For those of us waiting for the Wheel of Time television series to arrive, the wait is starting to feel a bit interminable. Production on the first season began almost two years ago and we still don’t have a final air date or even a full-length trailer, although Amazon have started recently posting very short clips to kick off the marketing excitement for the show.
At this point a recap of the status of the show might be in order.
A Wheel of Time adaptation, based on the fourteen-volume book series by Robert Jordan (published between 1990 and 2013), has been in the works for over twenty years. NBC, Universal and a Japanese animation company all took various tilts at the idea before finally Sony Television brought the project to life in conjunction with Amazon. Showrunner Rafe Judkins, a veteran of shows such as Agents of SHIELD and Chuck and a lifelong Wheel of Time fan, has adapted the show with a team of scriptwriters from the fields of television, film and stage plays. Robert Jordan’s widow and editor, Harriet McDougal, and author Brandon Sanderson, who completed the novels after Robert Jordan’s sad passing in 2007, are advising on the project, as is Wheel of Time superfan Sarah Nakamura and Maria Simons, one of Robert Jordan’s researchers and assistants.
Production of the show is based in the Czech Republic, with filming studios in Prague serving as the primary base for shooting. Location filming has taken place across the Czech Republic and also in Slovenia and Spain.
The first season consists of eight episodes and will adapt the first novel in The Wheel of Time series, The Eye of the World, although some story elements from other novels may be introduced earlier than anticipated, and some storylines, locations and characters from The Eye of the World have been dropped for time or cost reasons, or delayed until later seasons and storylines when they have more to do. With the show unlikely to last fourteen seasons, it is likely that the show will take a somewhat looser approach to adaptation than, say, the Lord of the Rings movies or the early seasons of Game of Thrones.
The show’s production has been, regrettably, extended by the COVID-19 global pandemic. Six of the eight episodes had been shot to completion when the Czech Republic imposed a lockdown on filming in March 2020. Shooting was able to resume in early September, but shut down again in November when a second wave – and, for the Czech Republic, a much worse one – of the pandemic hit the country. Some additional filming did take place in December in Spain.
The current status of the show is that the overwhelming majority of footage needed for the first season has been shot and is in the bag, and the vfx and post-production teams are hard at work on inserting music, sound effects, CGI and graphics for the final product. However, several scenes from the last two episodes remain to be shot and it sounds like they need to be finished off before the season can be said to have fully wrapped and a release date set. There are some rumours that the production team may be able to shoot the last footage they need in the next couple of months, opening the way for the show to air in late 2021 through to early 2022, but that has not yet been confirmed.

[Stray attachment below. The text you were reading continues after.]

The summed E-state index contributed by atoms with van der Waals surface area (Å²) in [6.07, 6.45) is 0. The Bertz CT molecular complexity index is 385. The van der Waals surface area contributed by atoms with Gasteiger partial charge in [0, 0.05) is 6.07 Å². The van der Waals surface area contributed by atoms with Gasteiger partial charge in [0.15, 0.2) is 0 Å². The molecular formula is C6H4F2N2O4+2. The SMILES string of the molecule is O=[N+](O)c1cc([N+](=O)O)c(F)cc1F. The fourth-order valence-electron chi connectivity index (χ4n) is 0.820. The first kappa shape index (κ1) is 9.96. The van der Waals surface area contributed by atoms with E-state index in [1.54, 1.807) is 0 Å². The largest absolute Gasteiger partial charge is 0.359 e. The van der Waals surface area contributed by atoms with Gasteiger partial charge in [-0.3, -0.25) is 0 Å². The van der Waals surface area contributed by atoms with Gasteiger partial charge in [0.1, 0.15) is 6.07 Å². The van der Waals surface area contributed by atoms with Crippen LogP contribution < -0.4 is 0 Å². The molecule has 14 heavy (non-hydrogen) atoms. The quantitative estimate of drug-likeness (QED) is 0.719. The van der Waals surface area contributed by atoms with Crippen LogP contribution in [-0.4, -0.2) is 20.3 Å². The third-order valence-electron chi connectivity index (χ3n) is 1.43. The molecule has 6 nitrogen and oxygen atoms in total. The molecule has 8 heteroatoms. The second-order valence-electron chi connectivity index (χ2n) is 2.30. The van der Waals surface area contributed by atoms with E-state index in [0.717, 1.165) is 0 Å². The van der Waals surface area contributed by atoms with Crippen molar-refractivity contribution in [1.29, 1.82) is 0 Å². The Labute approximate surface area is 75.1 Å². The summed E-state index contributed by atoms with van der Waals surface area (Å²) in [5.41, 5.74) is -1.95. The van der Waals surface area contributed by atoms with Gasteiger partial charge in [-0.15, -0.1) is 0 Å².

Of course, The Wheel of Time is not the only fantasy show to be adversely affected by the pandemic. The second season of Netflix’s The Witcher had a similarly protracted filming period, with repeated shutdowns due to COVID outbreaks in the UK and even among the cast and crew (a problem that Wheel of Time at least seems to have dodged). Fortunately, that show was able to conclude its filming last week and now seems firmly on track to air later in the year.
The Wheel of Time does have a slight issue in terms of internal competition. Amazon Television is also producing a Lord of the Rings TV series based on the forging of the Rings of Power, set in the Second Age of Middle-earth (roughly five thousand years before the events of The Lord of the Rings itself). Filming in mostly COVID-free New Zealand, the show has largely escaped the delays and problems that have beset Europe-based productions. Filming is expected to continue for some months, but some reports and rumours suggest that the show is filming its first two seasons back-to-back, and filming of the first season material may have already concluded and be in post, with a view to airing in very late 2021 or early 2022. That could lead to a time issue where Amazon are perhaps reluctant to air two superficially-similar epic fantasy TV shows in the same window (and with both shows likely to air weekly, maybe simultaneously), resulting in further delays to one of the projects. That’s only a theoretical issue for now, but one to keep an eye on if the delays continue.